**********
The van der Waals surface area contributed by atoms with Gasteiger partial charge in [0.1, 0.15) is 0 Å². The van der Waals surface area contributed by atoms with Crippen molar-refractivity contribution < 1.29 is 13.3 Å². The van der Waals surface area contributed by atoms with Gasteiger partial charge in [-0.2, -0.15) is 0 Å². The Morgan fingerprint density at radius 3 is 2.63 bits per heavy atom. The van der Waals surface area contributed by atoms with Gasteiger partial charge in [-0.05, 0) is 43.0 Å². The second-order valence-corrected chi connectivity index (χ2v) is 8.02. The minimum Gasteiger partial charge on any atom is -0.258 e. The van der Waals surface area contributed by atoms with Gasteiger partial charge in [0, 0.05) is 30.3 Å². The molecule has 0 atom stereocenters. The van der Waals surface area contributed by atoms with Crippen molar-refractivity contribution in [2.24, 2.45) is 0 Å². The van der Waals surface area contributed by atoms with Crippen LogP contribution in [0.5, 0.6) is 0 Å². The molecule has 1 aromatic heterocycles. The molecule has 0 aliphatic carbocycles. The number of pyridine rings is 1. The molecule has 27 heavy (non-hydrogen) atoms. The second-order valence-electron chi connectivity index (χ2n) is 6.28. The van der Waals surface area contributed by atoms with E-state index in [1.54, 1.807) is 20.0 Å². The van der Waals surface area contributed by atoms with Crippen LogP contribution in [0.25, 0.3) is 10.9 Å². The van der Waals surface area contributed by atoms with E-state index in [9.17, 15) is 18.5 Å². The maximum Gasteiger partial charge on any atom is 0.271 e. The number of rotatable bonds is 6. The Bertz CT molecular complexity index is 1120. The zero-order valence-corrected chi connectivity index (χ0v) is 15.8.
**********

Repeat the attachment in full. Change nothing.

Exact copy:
The van der Waals surface area contributed by atoms with Gasteiger partial charge in [0.1, 0.15) is 0 Å². The van der Waals surface area contributed by atoms with Crippen molar-refractivity contribution < 1.29 is 13.3 Å². The van der Waals surface area contributed by atoms with Gasteiger partial charge in [-0.2, -0.15) is 0 Å². The Morgan fingerprint density at radius 3 is 2.63 bits per heavy atom. The van der Waals surface area contributed by atoms with Gasteiger partial charge in [-0.05, 0) is 43.0 Å². The second-order valence-corrected chi connectivity index (χ2v) is 8.02. The minimum Gasteiger partial charge on any atom is -0.258 e. The van der Waals surface area contributed by atoms with Gasteiger partial charge in [0, 0.05) is 30.3 Å². The molecule has 0 atom stereocenters. The van der Waals surface area contributed by atoms with Crippen molar-refractivity contribution in [2.24, 2.45) is 0 Å². The van der Waals surface area contributed by atoms with Crippen LogP contribution in [0.5, 0.6) is 0 Å². The molecule has 1 aromatic heterocycles. The molecule has 0 aliphatic carbocycles. The number of pyridine rings is 1. The molecule has 27 heavy (non-hydrogen) atoms. The second-order valence-electron chi connectivity index (χ2n) is 6.28. The van der Waals surface area contributed by atoms with E-state index in [1.54, 1.807) is 20.0 Å². The van der Waals surface area contributed by atoms with Crippen LogP contribution in [0.25, 0.3) is 10.9 Å². The van der Waals surface area contributed by atoms with E-state index in [9.17, 15) is 18.5 Å². The maximum Gasteiger partial charge on any atom is 0.271 e. The number of rotatable bonds is 6. The Bertz CT molecular complexity index is 1120. The zero-order valence-corrected chi connectivity index (χ0v) is 15.8.